2. Improved hardenability. The key is to enable martensite formation even at relatively low cooling rates so that it can occur in the interior of massive steel pieces , too. In German, hardenability is called "Härtungstiefe" (= "hardening depth"), which gives a better impression of what is meant: Even regions deep in the bulk, which by necessity cool down more slowly than surface near region, become "hard", i.e. experience martensite formation.
3. Improved corrosion resistance. The key word is "stainless steel", resulting from rather large additions of Chromium (Cr).
4. Stabilized austenite at low temperatures. In other words, we get (nonmagnetic) austenitic steel (with an fcc lattice) at room temperature (and somewhat below). It is almost, but not quite the same thing as point 3. from above.
In addition, we should not forget that properties like weldability, and pedestrian concerns like money, are also part of the alloying game
All the obviously desirable features from above can be achieved to some extent by adding a suitable amount of the right elements.
To make things complicated, most elements do several things from the list above, and a combination of two elements usually does not just produce the sum of the individual properties, but something new.
In addition, improving one property by adding a certain element might easily produce problems with some other properties. You many have to compromise.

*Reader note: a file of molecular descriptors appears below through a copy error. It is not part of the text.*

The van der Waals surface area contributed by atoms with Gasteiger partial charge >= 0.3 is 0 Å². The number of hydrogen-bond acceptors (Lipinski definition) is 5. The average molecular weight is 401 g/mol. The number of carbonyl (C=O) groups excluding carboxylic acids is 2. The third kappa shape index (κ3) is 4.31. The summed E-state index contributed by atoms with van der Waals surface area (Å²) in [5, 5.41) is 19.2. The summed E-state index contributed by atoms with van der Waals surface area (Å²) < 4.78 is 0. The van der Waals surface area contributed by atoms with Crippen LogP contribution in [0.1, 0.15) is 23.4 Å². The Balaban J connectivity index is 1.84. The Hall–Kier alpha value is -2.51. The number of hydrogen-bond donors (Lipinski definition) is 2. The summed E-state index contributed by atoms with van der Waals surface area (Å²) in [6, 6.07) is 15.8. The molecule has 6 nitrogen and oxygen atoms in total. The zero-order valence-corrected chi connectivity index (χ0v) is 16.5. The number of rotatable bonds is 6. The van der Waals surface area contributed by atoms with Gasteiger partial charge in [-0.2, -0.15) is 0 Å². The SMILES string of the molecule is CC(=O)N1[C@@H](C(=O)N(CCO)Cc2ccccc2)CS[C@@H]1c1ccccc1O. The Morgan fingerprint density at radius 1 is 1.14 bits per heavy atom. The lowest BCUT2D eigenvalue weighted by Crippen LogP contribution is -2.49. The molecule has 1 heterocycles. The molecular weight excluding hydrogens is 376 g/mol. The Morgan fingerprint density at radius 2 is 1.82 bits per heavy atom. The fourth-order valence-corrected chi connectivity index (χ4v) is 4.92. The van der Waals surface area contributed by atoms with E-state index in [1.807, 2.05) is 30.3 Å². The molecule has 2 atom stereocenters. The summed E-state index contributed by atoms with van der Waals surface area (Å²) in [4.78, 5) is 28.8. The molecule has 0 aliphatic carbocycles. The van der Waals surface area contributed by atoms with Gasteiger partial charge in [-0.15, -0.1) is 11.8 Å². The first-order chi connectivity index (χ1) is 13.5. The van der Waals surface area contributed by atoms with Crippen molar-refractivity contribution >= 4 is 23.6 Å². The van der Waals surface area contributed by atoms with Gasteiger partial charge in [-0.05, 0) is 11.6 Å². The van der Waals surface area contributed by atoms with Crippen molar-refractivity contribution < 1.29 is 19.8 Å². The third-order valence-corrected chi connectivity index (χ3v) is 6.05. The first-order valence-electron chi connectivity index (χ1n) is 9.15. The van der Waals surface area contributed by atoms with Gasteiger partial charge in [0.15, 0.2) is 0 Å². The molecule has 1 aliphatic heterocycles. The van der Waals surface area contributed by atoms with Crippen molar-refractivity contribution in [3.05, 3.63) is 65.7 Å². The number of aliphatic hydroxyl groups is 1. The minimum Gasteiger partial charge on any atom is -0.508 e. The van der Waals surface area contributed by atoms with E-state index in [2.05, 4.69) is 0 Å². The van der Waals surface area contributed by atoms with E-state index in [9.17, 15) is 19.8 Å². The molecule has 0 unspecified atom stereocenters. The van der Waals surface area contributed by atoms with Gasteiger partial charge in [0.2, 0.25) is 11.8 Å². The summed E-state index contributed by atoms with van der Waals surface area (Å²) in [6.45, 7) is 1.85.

And not to forget: As we have seen by alloying Iron with just Carbon: Many variations of properties are possible with just one element!
In discussing, not to mention making alloyed steels, a certain amount of alchemy is in evidence, even today. And new discoveries and new steels will certainly come forth in the future, too.
The link provides a short list of some alloying elements and what they are used for.
It is entirely impossible to touch all bases here. Let's just give the four categories from above a cursory glance and make a basic distinction at the beginning:
We distinguish between
  • Low-alloy steels: We only add less than about 2 weight % of the major alloying element(s) (and usually keep the carbon concentration low)
  • High-alloy steels: We add a lot more than 2 weight % and possibly as much as 20 weight %.
In between is "medium-alloy", but that already goes to far in this context.
Improved Strength and Good Workability
Here we are generally talking low-alloy steels, in particular with a rather low carbon concentration. The general idea is to avoid martensite formation, which is bad for welding and shaping, but still have good strength properties.